The major opened the door softly as he spoke. Monsieur Bourdon’s apartment was divided into two low-roofed chambers, a little larger than comfortable pigeon-holes; and in the inner and smaller chamber Eleanor and her companion saw the commercial traveller wandering backwards and forwards in his obscure den, only dressed in his trowsers and shirt, and gesticulating like a madman.

Mrs. Monckton clung to the soldier’s arm. She had some cause for fear, for in the next moment the Frenchman descried his visitors, and with a howl of rage, rushed at the major’s throat.

The most intellectual and diplomatic individual in Christendom would have been of very little service to Eleanor at that moment, if he had been also a coward. Major Lennard lifted the commercial traveller in his arms, as easily as if that gentleman had been a six-months-old baby, carried him into the next room where there was a narrow little bedstead, flung him on to the mattrass, and held him there.

“You’ll find a silk handkerchief in my pocket, my dear,” he said to Eleanor, “if you’ll be so kind as to pull it out. Voulez-vous gardez-vous trongkeel, dong, vous—Scoundrel!” he exclaimed, addressing himself to the struggling Frenchman.

Mrs. Monckton obeyed. She fell into her place quite naturally, giving way before the major. He was the hero of the moment. Frederic Soulié has said that the meanest actor who ever trod the boards of a theatre, has some inspired moment in which he is great. I fancy it must be pretty much the same in the drama of life. This was the major’s moment; and he arose out of his normal inanity, resplendent with unconscious grandeur.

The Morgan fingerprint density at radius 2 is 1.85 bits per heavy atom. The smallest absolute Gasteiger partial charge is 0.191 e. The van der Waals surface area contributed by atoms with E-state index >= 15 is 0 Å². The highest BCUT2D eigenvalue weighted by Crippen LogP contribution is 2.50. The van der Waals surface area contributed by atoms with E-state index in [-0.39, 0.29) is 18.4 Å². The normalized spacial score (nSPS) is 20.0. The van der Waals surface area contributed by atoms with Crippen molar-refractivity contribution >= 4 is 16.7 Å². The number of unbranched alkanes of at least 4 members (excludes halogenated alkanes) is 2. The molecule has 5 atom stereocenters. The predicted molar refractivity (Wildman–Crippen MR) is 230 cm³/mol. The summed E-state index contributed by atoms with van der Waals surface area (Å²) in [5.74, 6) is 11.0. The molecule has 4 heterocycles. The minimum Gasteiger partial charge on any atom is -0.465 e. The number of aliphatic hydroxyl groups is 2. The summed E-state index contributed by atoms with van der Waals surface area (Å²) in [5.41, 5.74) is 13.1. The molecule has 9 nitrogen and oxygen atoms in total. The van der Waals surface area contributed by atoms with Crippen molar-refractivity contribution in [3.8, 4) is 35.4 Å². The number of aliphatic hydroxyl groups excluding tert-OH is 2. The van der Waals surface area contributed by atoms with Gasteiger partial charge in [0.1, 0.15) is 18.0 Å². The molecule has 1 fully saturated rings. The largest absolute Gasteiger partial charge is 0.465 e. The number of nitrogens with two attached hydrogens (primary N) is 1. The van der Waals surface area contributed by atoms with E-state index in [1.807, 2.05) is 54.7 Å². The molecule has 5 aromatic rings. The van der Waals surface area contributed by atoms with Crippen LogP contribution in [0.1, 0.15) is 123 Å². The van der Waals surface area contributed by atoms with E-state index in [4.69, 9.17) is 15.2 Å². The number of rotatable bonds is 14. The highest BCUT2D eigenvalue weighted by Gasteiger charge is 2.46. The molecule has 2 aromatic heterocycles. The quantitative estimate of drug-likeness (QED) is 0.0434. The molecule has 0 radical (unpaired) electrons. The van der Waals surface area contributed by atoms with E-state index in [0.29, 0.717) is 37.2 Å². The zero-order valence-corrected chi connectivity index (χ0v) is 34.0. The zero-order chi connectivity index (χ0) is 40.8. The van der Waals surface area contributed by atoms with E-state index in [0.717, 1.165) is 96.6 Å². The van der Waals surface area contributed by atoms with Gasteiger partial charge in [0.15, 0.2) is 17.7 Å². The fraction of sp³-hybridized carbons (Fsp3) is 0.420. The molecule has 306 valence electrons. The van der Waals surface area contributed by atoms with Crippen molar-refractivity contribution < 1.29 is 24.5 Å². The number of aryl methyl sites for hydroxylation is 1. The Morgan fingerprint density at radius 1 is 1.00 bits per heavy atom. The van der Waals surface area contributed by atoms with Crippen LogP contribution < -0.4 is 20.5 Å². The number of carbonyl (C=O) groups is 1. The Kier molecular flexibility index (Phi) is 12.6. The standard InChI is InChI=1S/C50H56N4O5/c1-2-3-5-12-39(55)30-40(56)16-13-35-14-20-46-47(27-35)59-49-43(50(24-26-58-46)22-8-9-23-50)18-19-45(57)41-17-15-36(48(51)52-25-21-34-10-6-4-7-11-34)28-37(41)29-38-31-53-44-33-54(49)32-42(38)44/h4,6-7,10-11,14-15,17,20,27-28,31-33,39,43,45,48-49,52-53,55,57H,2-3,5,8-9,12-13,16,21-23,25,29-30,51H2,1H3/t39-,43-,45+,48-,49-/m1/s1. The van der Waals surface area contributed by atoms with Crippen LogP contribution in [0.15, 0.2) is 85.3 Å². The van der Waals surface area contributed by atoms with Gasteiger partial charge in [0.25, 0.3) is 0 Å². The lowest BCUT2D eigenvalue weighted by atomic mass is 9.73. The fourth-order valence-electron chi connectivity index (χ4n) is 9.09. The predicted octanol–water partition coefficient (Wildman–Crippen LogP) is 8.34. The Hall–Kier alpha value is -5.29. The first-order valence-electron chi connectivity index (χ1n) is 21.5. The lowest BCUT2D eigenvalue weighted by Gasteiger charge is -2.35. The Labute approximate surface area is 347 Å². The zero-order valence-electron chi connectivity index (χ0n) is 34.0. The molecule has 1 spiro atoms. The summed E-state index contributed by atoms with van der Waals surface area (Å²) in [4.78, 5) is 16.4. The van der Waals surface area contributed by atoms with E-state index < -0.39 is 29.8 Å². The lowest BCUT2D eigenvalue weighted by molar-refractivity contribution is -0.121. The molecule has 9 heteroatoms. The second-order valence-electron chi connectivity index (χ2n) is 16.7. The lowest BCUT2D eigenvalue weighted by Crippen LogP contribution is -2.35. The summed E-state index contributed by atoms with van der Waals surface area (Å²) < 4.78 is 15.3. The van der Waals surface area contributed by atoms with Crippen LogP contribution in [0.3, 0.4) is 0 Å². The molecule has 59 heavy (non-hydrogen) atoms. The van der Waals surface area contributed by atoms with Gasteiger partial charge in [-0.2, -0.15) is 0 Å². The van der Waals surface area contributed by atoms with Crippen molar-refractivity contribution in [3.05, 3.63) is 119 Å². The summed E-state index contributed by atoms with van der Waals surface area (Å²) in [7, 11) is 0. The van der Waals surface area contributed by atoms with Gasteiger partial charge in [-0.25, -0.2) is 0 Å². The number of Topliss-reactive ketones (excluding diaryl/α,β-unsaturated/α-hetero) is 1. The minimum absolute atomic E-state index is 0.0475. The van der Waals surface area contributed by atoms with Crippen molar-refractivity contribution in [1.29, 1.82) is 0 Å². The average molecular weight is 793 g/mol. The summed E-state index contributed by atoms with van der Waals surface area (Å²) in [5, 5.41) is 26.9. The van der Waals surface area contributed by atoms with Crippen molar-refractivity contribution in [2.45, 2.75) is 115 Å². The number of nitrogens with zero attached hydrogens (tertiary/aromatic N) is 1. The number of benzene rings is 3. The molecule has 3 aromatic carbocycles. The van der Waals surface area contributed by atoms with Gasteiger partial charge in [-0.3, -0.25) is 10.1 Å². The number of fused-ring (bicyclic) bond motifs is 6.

The silk handkerchief was a large one, and Major Lennard used it very dexterously about Monsieur Bourdon’s wrists; then he found another handkerchief in another pocket, and used it as a bandage for the Frenchman’s ankles; and having done this he sat down by the bedside and contemplated his handiwork complacently, puffing and blowing a little while he did so.

Victor Bourdon lay very still, glaring at the ponderous soldier with eyes that were like those of a wild beast.

“I know thee,” he exclaimed; “thou hast been with me all the night, thou hast sat upon my chest; ah, Grêdin! thou art the biggest of all the demons that torment me. Thou breathest the fire and the sulphur, and thy breath burns me, and now thou hast attached my hands with bands of iron, white hot, and thou hast tied my ankles with living scorpions!”

Eleanor stood at a few paces from the bed, listening with horror to the man’s delirious ravings.

“What is it?” she asked, in a subdued voice. “Is it a fever that makes him like this? Or has he gone mad?”

The major shook his head.

“I think I can guess pretty well what’s the matter with the poor devil;” he said: “he’s been going it a little too fast. He’s got a touch of del. trem.”

“Del trem!”